Yesterday morning I attended the funeral of a friend’s husband. Earlier this week he was killed instantly when another driver struck his car head-on. He and my friend had been married eight months. They could both flash smiles that would ignite a room. He was only 23 years old.
Three weeks ago, while at work, I got a phone call telling me my dad had suffered a heart attack. For a man who bikes thirty plus miles a day and never misses a workout at the gym, I was shocked to learn that his heart could be so defiant and insistent on playing for the other side of things. For several hours I wasn't sure what the outcome would be. We waited and were told that one of his main arteries had been 99% blocked. He had not had any warning or inclination until the damn thing almost gave out on him. I was thrilled and terrified and frustrated and so thankful, all while sitting hundreds of miles away, praying, praying, praying.
Earlier this year, I underwent some minor medical tests of my own to try and figure out why I was feeling so strange. My chest was hurting and my heart was beating erratically and my head was swimming with all of the possibilities of what could be causing my body to act like it was. I got hooked up to some machines and had a few nurses do what they do and at the end of it all there wasn’t much of a conclusion. My doctor told me that it was obvious I was an internalizer (clearly) and that the stress was damaging me from the inside out. My job (ironically, working as a professional in psychology) was creating stress. My personal life was creating stress. My patterns of thinking were creating stress. And it was wreaking havoc on my health. I agreed, left her office and went home and tried to re-evaluate a few things.
And then, two months ago, I decided enough was enough. With the encouragement of a sweet friend, a therapist, and the realization that I needed to walk what I talk, I returned to the doctor and asked to be put on an anti-depressant. I was tired of feeling sad. I was tired of feeling tired. I was tired of feeling as though my truth and my joy were being painted over by varying levels of emotion over and over again. So, I asked for help. And this time, it came in the form of a small blue pill that I take every night before I go to sleep. It’s been enormously helpful and in an effort to keep any negative stigmas in check about these kinds of things, I want to commit to an open and honest dialogue about choosing to take that tiny pill every day.* Because sometimes the best medicine really is medicine.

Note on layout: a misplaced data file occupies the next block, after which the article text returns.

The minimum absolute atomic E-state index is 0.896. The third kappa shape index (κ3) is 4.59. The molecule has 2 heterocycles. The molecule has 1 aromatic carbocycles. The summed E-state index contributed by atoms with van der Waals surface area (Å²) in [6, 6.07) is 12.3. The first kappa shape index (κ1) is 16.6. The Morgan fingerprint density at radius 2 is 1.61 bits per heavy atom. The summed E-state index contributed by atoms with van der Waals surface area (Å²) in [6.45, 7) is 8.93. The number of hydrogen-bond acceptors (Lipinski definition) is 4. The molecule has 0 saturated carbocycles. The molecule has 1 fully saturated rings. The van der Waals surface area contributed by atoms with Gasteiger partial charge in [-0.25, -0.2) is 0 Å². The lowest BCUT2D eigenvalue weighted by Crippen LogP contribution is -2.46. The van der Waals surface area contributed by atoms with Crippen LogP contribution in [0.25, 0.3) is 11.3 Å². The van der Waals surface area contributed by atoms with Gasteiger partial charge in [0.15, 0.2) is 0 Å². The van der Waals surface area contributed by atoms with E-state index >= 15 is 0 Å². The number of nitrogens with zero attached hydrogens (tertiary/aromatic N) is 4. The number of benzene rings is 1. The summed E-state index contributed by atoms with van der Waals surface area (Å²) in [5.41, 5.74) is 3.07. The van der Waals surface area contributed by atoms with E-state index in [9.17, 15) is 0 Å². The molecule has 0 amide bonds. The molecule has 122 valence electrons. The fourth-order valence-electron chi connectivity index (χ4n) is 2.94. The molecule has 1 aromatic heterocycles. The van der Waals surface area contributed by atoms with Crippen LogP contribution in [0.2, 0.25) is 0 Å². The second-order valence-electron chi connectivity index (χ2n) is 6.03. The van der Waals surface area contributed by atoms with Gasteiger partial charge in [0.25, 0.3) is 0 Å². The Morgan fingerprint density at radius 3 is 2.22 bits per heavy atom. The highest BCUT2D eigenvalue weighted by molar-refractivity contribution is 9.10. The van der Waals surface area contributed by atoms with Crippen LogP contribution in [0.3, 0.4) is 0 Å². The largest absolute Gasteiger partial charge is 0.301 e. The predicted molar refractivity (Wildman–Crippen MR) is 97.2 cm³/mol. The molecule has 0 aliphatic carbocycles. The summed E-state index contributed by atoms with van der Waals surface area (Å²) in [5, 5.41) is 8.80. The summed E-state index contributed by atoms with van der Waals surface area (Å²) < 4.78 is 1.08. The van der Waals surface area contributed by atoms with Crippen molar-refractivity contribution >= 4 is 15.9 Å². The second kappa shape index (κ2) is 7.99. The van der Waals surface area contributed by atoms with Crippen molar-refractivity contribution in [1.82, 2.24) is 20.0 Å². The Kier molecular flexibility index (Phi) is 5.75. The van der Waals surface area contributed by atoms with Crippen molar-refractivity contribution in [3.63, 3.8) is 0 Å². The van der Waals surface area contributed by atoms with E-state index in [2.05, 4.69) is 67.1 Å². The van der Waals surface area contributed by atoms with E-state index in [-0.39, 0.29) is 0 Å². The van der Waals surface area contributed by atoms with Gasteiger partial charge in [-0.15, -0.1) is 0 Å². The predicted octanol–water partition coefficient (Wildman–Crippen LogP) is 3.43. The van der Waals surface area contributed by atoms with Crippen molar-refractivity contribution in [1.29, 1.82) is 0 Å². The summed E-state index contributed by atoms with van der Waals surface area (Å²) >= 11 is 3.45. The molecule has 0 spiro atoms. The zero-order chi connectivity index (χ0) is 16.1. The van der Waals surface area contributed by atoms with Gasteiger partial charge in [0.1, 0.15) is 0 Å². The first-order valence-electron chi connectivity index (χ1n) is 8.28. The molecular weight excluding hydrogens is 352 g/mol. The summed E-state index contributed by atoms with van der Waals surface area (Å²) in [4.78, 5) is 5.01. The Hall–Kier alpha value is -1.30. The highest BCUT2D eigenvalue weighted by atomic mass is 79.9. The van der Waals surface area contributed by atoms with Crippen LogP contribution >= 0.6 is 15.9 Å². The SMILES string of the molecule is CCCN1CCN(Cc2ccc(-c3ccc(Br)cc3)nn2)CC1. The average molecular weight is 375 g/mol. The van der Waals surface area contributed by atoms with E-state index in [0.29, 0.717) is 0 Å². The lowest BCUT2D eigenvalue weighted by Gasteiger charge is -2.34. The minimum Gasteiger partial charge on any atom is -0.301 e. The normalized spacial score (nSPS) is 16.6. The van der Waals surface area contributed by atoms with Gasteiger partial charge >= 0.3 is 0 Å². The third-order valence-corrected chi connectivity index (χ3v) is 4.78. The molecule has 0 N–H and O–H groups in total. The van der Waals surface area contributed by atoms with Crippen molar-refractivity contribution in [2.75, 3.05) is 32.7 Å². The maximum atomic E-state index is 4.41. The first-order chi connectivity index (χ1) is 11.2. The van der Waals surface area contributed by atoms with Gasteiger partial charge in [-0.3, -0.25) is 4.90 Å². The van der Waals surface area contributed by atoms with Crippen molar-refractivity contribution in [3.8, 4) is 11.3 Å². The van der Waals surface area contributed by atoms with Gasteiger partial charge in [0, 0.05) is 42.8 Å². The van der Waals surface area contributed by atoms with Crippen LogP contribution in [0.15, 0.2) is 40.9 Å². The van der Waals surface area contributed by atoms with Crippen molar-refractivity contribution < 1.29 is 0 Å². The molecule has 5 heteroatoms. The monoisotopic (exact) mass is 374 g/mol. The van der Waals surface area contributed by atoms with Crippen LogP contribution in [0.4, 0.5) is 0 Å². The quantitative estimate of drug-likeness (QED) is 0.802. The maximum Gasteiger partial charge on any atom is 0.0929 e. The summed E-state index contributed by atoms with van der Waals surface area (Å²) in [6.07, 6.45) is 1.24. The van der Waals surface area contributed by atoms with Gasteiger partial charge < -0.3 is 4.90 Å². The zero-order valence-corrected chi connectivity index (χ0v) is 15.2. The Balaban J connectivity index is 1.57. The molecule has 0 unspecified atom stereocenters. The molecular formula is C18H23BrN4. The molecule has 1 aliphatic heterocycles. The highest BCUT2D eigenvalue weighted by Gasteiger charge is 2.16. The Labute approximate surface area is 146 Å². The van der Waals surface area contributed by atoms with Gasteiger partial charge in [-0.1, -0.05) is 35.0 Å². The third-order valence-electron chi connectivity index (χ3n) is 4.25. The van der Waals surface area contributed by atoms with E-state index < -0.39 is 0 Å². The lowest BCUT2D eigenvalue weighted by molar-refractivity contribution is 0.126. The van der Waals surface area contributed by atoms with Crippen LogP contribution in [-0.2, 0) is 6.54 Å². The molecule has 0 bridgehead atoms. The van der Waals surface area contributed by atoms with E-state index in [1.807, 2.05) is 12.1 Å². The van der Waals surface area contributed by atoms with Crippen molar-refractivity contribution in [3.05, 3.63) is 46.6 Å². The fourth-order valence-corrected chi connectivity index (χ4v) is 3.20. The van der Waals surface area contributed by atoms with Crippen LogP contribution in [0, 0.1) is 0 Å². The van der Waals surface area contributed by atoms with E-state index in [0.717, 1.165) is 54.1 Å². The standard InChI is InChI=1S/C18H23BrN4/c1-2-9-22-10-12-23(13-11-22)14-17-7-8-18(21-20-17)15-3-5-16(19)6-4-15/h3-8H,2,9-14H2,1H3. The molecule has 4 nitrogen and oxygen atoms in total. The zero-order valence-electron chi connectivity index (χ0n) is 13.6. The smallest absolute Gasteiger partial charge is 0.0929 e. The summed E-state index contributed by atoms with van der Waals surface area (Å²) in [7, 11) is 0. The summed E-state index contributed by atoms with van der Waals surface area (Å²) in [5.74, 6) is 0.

All of this is to say: time really is a beast of a thing, and never is this more evident than when you attend a funeral or wait by the phone for news that could rearrange you from the inside out or lie on your side while a machine scans the whole of your body. I think of my friend who lost her husband, or my dad, or the many others who have experienced first-hand the reality of how finite this life can be. I know I will always be the kind of soul who thinks heavily and deeply about all kinds of realities, but I am so grateful for levity- for hope. While I can't deny that my days are numbered and patterned and beyond my control, I'd like to be the kind of woman who commits to more moments of joy- a multitude of minutes filled with honesty and laughter and the kinds of things that make time truly beautiful.
* Let's keep this conversation going. Share this post if you'd like, as I'd love to hear feedback and comments from those of you who may be in similar positions as myself. It takes a bit of courage to discuss these kinds of things, but I think it is important and absolutely worth the time.